And what kind of quality of life does the dog that he “takes” have???? Living in a cement jungle with 50 other dogs?? What kind of life is that? That’s not a life, that is PRISON and that is NOT fair to the dog.

        We KNOW what Cesar Milan does, we are well educated in his methods and that is precisely WHY we can make the comments that we make.

        You can “rehabilitate” a dog. Jesus, you can’t even “rehabilitate” a human. Over 60% of felons repeat offend upon release from prison. It doesn’t work. He doesn’t “rehabilitate” them, he shuts them down completely until they can’t function because of learned helplessness. Again, NOT FAIR to the dog.

        Anybody that is knowledgeable in dog behavior knows that AGGRESSION CAN NOT BE CURED…..AGGRESSION IS MANAGED FOR THE LIFE OF THE DOG.

        I suggest you do some reading on current behavior theories from people that have actual education and science behind them rather than an illegal immigrant who scammed his way to a TV show and has no education on dog behavior. (And no, the farm in Mexico does not count.)

        Much like you can’t ‘cure’ the Ted Bundy’s of the world.

        While nobody likes to euthanize it is often more humane than the hell the dog is currently living in.

  24. Sheila E says:

    I totally agree with Curious and TessN. Good Grief. The destruction did not happen overnight. They continued even though they weren’t seeing any positive results. I left my “professional” dog trainer because of her ego and inabilitiy to step outside her “training box” and explore other training methods. It was one way, her way, or it was somthing I was doing, but I recognized something was WRONG when my reactive dog was not improving. They tortured their dog then killed it and are now hoping for sympathy and redemption. It was aways all about them and NOT about the dog.

  25. Dsoir says:

    What I want to know is why Nancy never followed up on this dog? Obviously what Nancy offered didn’t help them at all. As far as I’m concerned Nancy gave them the wrong tools too. This letter is not a good reflection on Nancy’s training skills.

    1. Nancy Bonner says:

      Whoa. Nancy is an exceptional trainer. She is always willing to help and cares deeply about the animals and the success of their families. She also has hundreds of clients to whom she dedicates herself entirely, and I’m sure hundreds more who come to consult with her and then never call again. I can tell you that as a trainer all you can do is give the best information and do the absolute best you can for the dog and the people while you can. People walk away. They want to try something else, or they don’t care as much as you do and don’t want to put the work it. You *have* to focus on the ones you can help, the ones who show up and try, the ones who care. If you spend all of your time obsessing over the ones who got away you won’t be any good to the ones who remain. You also, incidentally, won’t stay in the business long. When I was training I saw a number of dogs ruined because the owner would not do what needed to be done, and it tore me up. It’s one of the reasons I don’t train anymore. Personally, I think Nancy’s a super hero. But even a super hero can’t save them all.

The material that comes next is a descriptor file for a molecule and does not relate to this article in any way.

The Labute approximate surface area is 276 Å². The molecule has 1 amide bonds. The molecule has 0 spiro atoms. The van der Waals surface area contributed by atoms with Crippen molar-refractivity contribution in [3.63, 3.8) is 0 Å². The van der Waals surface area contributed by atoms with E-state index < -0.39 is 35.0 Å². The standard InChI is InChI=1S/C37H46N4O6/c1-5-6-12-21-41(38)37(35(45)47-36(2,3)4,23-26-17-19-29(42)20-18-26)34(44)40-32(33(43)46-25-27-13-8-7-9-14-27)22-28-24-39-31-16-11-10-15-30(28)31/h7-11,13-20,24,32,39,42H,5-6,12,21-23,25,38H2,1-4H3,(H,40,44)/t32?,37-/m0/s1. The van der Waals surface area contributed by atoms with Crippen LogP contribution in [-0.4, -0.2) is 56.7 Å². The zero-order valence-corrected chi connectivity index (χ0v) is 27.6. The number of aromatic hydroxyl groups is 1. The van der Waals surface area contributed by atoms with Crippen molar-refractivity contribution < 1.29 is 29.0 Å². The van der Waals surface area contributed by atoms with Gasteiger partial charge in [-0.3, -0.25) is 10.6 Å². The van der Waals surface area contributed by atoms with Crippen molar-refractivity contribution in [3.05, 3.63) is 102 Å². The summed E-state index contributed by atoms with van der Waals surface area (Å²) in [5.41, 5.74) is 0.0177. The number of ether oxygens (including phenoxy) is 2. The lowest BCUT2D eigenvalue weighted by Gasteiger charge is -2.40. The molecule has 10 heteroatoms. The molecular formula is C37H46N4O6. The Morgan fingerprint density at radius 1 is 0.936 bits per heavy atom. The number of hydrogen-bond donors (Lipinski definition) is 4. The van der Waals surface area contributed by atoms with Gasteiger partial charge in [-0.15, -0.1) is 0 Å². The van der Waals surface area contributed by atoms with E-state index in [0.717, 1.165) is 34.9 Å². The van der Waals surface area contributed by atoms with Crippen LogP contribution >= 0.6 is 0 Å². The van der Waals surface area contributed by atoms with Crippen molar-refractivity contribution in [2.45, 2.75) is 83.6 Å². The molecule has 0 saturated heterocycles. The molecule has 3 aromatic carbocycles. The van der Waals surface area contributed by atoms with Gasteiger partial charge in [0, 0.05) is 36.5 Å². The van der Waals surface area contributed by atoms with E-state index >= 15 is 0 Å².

26. KW says:

    Wait a minute. They euthanized the dog? That makes no more sense than any of the other stupid things they did. They could have given her up for adoption by someone who would have taken the time to help her. These people should never, ever have another dog. Or a child, for that matter.

  27. APH says:

    Like others, I am deeply ambivalent about these owners. I feel so much sorrow for their poor dog, but I can’t honestly understand how they let it escalate to the point that it did – even when they saw that the “method” taught by the so-called trainer was clearly not working.

    At the end, did they bother consulting with a real expert, say a veterinary behaviorist with actual credentials – before deciding to euthanize their tormented dog? They acknowledged that they themselves had become her abusers – does that mean that no humans could possibly help this dog find a way out of her suffering? Or did they, in the end, just choose what was most convenient for them – just as they admit they did at when they decided right away that changing their lives for their special-needs dog was just too inconvenient.

    I can say I’m glad they know better now – but I don’t believe this poor dog had to die for them to learn that lesson.

  28. Darcie says:

    This letter pisses me off. They didn’t want to change their lives…they wanted the easy way out and in the process, their dog was tormented. Then, to make it even easier on their schedule, they killed their dog and now want all of our tears of sympathy. The dog was getting noticably worse and they kept going with the “training”. Their training with Nancy wasn’t good enough either since they didn’t see any change. I’m sure there wasn’t any followup from either trainer, as most trainers don’t followup…they expect you to call them and ask for their help (hence all the egos trainers have). So sad this dog had to pay with its life because of its lazy owners. Don’t expect any tears from me at least not tears of sadness but tears of anger.

  29. Kim says:

    Wow Nancy. People can be so ugly. It’s amazing how reading a few words on paper can lead some people to believe they know the whole story, every detail, every moment, every decision and all the emotions behind it. It’s amazing that people are so happy to dive in and be judgmental, especially online where their words are easy to hide behind.